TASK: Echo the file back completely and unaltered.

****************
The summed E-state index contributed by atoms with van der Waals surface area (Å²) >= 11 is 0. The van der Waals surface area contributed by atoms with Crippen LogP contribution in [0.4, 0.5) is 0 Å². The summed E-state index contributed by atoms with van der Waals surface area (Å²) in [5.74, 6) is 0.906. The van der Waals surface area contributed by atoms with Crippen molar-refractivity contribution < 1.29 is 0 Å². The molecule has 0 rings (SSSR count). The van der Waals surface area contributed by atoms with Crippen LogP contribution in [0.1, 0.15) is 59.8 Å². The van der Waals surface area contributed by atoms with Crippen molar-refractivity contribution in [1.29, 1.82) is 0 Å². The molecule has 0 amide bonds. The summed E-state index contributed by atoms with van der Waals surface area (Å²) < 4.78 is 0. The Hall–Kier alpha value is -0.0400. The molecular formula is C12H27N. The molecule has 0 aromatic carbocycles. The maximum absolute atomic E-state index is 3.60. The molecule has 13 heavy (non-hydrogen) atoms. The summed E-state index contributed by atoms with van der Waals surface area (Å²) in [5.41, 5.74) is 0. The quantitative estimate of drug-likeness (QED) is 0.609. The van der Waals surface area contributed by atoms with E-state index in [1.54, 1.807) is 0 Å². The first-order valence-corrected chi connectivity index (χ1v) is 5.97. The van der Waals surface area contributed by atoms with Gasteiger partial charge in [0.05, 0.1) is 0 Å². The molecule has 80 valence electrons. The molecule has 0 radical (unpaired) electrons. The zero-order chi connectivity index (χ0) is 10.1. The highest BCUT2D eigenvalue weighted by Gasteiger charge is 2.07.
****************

The summed E-state index contributed by atoms with van der Waals surface area (Å²) >= 11 is 0. The van der Waals surface area contributed by atoms with Crippen LogP contribution in [0.4, 0.5) is 0 Å². The summed E-state index contributed by atoms with van der Waals surface area (Å²) in [5.74, 6) is 0.906. The van der Waals surface area contributed by atoms with Crippen molar-refractivity contribution < 1.29 is 0 Å². The molecule has 0 rings (SSSR count). The van der Waals surface area contributed by atoms with Crippen LogP contribution in [0.1, 0.15) is 59.8 Å². The van der Waals surface area contributed by atoms with Crippen molar-refractivity contribution in [1.29, 1.82) is 0 Å². The molecule has 0 amide bonds. The summed E-state index contributed by atoms with van der Waals surface area (Å²) < 4.78 is 0. The Hall–Kier alpha value is -0.0400. The molecular formula is C12H27N. The molecule has 0 aromatic carbocycles. The maximum absolute atomic E-state index is 3.60. The molecule has 13 heavy (non-hydrogen) atoms. The summed E-state index contributed by atoms with van der Waals surface area (Å²) in [5.41, 5.74) is 0. The quantitative estimate of drug-likeness (QED) is 0.609. The van der Waals surface area contributed by atoms with E-state index in [1.54, 1.807) is 0 Å². The first-order valence-corrected chi connectivity index (χ1v) is 5.97. The van der Waals surface area contributed by atoms with Gasteiger partial charge in [0.05, 0.1) is 0 Å². The molecule has 80 valence electrons. The molecule has 0 radical (unpaired) electrons. The zero-order chi connectivity index (χ0) is 10.1. The highest BCUT2D eigenvalue weighted by Gasteiger charge is 2.07.